Andrew F. Cooper provides an in-depth study of the motivations, methods, and contributions made by former leaders as they take on new responsibilities beyond service to their national states. This is a thought-provoking read for students of politics and personalities, finds Stephen Minas.
Diplomatic Afterlives. Andrew F Cooper. Polity. 2014.
As diplomats gathered in New York to negotiate the successor to the Millennium Development Goals, and the World Economic Forum convened in Davos in early 2015, the fluid and fragmented state of global governance was on display.
Nations struggling to get to grips with cross-border challenges are confronted by what appears to be an ever more complex scene, which includes the intensification of collective action problems such as climate change; the diffusion of power and agency, from developed to developing countries and from the West to Asia and other regions; and the emergence of non-hierarchical and ‘hybrid’ forms of governance, with markets, standardizers and the private and voluntary sectors joining nations and intergovernmental organizations in shaping the global order. These observations have become common enough. But their consequences for our capacity to respond creatively to common threats are far from clear.
Diplomatic Afterlives, by Professor Andrew F. Cooper of the University of Waterloo’s Department of Political Science, is an interesting addition to the International Relations (IR) literature that examines some of these consequences. As a field, IR is no longer confined to theorizing about the unitary, ‘billiard ball’ states that fit into parsimonious models but so inadequately account for lived experience. The role of individuals, and individual agencies, inside the state system is now widely studied, e.g. in the subfield of Foreign Policy Analysis. But what about individuals outside the system?
The activities of influential private individuals and networks in global affairs have attracted greater scrutiny in recent years, e.g. in Superclass by Foreign Policy editor David Rothkopf. Cooper’s contribution focuses on one subset of this ‘power elite’: former world leaders who have built post-office careers as ‘freelance’ diplomats, including Jimmy Carter, Bill Clinton, Mikhail Gorbachev, Tony Blair and Nelson Mandela.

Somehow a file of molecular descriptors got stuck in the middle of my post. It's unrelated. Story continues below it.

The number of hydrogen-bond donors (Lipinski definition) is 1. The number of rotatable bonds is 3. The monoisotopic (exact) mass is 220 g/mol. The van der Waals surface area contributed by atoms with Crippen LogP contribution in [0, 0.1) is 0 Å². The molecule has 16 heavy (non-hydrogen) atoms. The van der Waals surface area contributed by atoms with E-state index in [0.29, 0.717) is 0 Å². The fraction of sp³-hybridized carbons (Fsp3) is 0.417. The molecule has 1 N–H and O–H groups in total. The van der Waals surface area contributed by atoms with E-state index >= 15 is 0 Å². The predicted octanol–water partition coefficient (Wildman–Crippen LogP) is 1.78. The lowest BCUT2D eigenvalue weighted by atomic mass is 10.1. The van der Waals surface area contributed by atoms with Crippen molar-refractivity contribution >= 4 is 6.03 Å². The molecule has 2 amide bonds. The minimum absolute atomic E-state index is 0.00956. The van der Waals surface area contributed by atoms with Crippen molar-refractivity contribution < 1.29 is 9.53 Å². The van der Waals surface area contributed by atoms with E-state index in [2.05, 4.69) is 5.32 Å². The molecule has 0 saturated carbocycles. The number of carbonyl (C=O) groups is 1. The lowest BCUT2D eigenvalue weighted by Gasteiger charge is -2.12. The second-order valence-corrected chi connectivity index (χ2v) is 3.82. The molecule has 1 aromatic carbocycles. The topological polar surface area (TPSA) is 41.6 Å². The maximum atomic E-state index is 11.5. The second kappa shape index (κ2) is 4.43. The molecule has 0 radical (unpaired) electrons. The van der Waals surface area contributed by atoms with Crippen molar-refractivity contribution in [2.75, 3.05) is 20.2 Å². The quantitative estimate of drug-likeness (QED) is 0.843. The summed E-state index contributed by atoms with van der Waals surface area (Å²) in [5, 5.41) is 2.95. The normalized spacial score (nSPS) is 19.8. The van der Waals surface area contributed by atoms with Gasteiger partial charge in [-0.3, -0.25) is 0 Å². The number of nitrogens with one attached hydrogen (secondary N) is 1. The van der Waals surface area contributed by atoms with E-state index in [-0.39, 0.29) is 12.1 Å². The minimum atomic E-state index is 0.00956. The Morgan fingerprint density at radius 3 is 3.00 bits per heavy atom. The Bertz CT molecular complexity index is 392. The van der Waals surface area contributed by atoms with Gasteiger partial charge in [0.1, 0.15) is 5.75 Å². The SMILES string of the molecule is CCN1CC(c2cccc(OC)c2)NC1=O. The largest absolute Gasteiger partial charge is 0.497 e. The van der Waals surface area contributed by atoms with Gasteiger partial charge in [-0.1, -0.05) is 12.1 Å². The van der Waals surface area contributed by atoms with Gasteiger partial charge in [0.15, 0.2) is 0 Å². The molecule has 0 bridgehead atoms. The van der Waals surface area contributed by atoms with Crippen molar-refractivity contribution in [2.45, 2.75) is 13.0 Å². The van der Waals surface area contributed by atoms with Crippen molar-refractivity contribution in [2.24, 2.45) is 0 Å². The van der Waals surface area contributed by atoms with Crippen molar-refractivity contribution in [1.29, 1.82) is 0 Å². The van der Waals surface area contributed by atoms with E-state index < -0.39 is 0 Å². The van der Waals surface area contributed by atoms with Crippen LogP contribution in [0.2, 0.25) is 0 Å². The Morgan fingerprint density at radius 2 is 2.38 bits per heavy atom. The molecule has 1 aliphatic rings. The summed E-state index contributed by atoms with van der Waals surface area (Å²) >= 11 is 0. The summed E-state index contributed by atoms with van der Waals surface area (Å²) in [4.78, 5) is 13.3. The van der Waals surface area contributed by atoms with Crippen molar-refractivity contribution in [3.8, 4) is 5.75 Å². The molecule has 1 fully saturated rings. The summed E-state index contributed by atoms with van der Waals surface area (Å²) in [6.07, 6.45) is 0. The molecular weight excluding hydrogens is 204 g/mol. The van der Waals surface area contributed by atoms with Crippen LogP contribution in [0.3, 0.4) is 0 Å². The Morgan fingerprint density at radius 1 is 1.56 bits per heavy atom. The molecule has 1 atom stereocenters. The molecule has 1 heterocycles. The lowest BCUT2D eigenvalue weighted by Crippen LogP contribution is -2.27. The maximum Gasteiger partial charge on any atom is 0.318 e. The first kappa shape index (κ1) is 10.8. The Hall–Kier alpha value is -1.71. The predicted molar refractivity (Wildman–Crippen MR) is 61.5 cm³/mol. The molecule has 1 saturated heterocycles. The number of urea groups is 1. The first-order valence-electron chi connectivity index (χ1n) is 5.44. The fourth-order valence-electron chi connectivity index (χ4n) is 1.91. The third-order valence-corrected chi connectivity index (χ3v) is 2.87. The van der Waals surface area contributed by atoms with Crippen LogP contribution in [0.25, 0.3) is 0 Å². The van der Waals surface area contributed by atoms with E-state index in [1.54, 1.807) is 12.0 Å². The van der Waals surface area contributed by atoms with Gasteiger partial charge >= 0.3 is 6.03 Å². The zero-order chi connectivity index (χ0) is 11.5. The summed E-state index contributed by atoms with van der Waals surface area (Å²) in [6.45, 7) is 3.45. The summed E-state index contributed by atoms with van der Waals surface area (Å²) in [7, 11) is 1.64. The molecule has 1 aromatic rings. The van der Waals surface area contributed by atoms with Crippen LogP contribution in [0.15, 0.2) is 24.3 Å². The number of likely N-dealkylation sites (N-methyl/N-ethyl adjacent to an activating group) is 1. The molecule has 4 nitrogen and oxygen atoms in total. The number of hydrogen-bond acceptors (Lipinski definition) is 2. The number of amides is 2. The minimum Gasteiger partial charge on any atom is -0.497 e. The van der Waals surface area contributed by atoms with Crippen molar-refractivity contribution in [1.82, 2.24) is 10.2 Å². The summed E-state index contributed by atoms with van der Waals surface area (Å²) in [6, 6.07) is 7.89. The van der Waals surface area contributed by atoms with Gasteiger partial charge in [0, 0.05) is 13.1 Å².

Diplomatic Afterlives begins with a consideration of how this group has broken with the traditional roles of ex-leaders, who became ‘wise counselors’ (Lee Kuan Yew), defended their ideological legacy (Margaret Thatcher) or made a ‘dash for cash’ (a phrase apparently coined to describe the ventures of former Australian Prime Minister Bob Hawke). The leaders Cooper studies forged ‘hybrid personae, situated in the nexus between traditional club membership and transnational diplomacy’. They became less embedded than other ex-leaders in the ‘state-centric system’ and were advocates of ‘transnational social purpose’, often relying on the ‘ability to deliver spectacle’ to advance their agendas.
Cooper moves on to consider each of his former leaders: Carter, who pioneered this ‘hybrid’ approach; Clinton, who institutionalized and expanded it; Gorbachev and Blair, whom Cooper sees as engaging in contested attempts to salvage their reputations; and Mandela, who leveraged his deservedly iconic status to pursue policy goals. Finally, Cooper briefly examines the impact of less prominent ex-leaders working collectively in networks. Cooper situates his book in what he terms IR’s shift in focus from the study of structure to agency and in the wider debate over ‘the trajectory of global governance’.
Parag Khanna once memorably claimed that ‘everyone who has a BlackBerry—or iPhone or Nexus One—can be their own ambassador’. Diplomatic Afterlives advances a very different – and altogether more sustainable – case: that the space for individual diplomacy open to a few ex-world leaders is so unique that even ‘second-tier former leaders’ have to band together to maximize their influence. Cooper argues that by utilizing non-state tactics (‘network power from below, lobbying, and self-organization’) while taking advantage of their privileged access within the state system, Carter, Clinton et al bridge the gap between ‘the worlds of public and private authority’. In doing so, they have expanded the ‘afterlife repertoire’ of ex-leaders beyond the mediatory work of ex-leaders’ clubs to more sustained work on major issues.For Cooper, these leaders are a particular form of ‘transnational norm entrepreneur’ and are emblematic of a ‘greater privileging of moral or normative claims’ in responses to transnational problems. Cooper concludes that, seen through ‘a sympathetic lens’, the new model of ex-leader activity is ‘an advance, an innovation in leadership’.